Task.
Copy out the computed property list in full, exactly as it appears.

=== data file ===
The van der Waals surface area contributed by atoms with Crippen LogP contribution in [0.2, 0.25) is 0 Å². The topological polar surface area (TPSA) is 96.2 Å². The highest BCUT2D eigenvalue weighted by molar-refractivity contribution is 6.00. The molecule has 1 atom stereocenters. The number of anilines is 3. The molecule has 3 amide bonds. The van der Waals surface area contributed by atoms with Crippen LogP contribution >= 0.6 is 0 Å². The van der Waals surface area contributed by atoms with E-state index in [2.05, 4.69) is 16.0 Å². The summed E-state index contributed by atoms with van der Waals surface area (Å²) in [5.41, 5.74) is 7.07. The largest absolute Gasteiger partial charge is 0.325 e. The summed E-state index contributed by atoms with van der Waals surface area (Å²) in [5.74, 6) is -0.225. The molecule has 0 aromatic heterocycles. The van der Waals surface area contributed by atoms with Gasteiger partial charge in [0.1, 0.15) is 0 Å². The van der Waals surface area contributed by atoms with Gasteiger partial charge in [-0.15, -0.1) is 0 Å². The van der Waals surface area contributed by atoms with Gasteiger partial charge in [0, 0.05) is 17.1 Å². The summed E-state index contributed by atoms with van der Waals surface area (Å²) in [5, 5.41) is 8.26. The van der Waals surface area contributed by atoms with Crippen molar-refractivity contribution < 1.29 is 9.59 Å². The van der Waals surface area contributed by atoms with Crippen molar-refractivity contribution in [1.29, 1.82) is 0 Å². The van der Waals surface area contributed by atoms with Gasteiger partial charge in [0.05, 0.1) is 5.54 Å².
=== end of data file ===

The van der Waals surface area contributed by atoms with Crippen LogP contribution in [0.2, 0.25) is 0 Å². The topological polar surface area (TPSA) is 96.2 Å². The highest BCUT2D eigenvalue weighted by molar-refractivity contribution is 6.00. The molecule has 1 atom stereocenters. The number of anilines is 3. The molecule has 3 amide bonds. The van der Waals surface area contributed by atoms with Crippen LogP contribution >= 0.6 is 0 Å². The van der Waals surface area contributed by atoms with E-state index in [2.05, 4.69) is 16.0 Å². The summed E-state index contributed by atoms with van der Waals surface area (Å²) in [5.41, 5.74) is 7.07. The largest absolute Gasteiger partial charge is 0.325 e. The summed E-state index contributed by atoms with van der Waals surface area (Å²) in [5.74, 6) is -0.225. The molecule has 0 aromatic heterocycles. The van der Waals surface area contributed by atoms with Gasteiger partial charge in [0.1, 0.15) is 0 Å². The van der Waals surface area contributed by atoms with Gasteiger partial charge in [-0.15, -0.1) is 0 Å². The van der Waals surface area contributed by atoms with Gasteiger partial charge in [0, 0.05) is 17.1 Å². The summed E-state index contributed by atoms with van der Waals surface area (Å²) in [5, 5.41) is 8.26. The van der Waals surface area contributed by atoms with Crippen molar-refractivity contribution < 1.29 is 9.59 Å². The van der Waals surface area contributed by atoms with Crippen molar-refractivity contribution in [1.29, 1.82) is 0 Å². The van der Waals surface area contributed by atoms with Gasteiger partial charge in [0.05, 0.1) is 5.54 Å².